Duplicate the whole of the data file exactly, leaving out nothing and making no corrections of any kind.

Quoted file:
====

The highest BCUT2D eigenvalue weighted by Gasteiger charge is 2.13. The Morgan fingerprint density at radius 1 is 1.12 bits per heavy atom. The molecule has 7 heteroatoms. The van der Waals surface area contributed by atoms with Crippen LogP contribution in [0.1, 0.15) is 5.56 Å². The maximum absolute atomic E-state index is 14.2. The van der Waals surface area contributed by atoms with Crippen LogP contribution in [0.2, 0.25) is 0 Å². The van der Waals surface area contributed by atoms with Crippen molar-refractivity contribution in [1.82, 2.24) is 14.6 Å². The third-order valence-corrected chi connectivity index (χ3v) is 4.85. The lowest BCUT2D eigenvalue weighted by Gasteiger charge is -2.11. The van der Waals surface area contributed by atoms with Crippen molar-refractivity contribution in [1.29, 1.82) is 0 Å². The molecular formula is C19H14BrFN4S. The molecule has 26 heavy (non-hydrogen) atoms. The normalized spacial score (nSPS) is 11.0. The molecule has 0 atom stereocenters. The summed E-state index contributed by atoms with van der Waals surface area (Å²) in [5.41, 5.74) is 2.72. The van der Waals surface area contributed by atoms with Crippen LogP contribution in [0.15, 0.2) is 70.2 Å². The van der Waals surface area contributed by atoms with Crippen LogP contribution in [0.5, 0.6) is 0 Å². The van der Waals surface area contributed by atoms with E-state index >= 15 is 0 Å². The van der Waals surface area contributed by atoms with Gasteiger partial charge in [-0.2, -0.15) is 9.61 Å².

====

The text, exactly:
The highest BCUT2D eigenvalue weighted by Gasteiger charge is 2.13. The Morgan fingerprint density at radius 1 is 1.12 bits per heavy atom. The molecule has 7 heteroatoms. The van der Waals surface area contributed by atoms with Crippen LogP contribution in [0.1, 0.15) is 5.56 Å². The maximum absolute atomic E-state index is 14.2. The van der Waals surface area contributed by atoms with Crippen LogP contribution in [0.2, 0.25) is 0 Å². The van der Waals surface area contributed by atoms with Crippen molar-refractivity contribution in [1.82, 2.24) is 14.6 Å². The third-order valence-corrected chi connectivity index (χ3v) is 4.85. The lowest BCUT2D eigenvalue weighted by Gasteiger charge is -2.11. The van der Waals surface area contributed by atoms with Crippen molar-refractivity contribution in [1.29, 1.82) is 0 Å². The molecular formula is C19H14BrFN4S. The molecule has 26 heavy (non-hydrogen) atoms. The normalized spacial score (nSPS) is 11.0. The molecule has 0 atom stereocenters. The summed E-state index contributed by atoms with van der Waals surface area (Å²) in [5.41, 5.74) is 2.72. The van der Waals surface area contributed by atoms with Crippen LogP contribution in [0.15, 0.2) is 70.2 Å². The van der Waals surface area contributed by atoms with Crippen LogP contribution in [0.5, 0.6) is 0 Å². The van der Waals surface area contributed by atoms with E-state index >= 15 is 0 Å². The van der Waals surface area contributed by atoms with Gasteiger partial charge in [-0.2, -0.15) is 9.61 Å².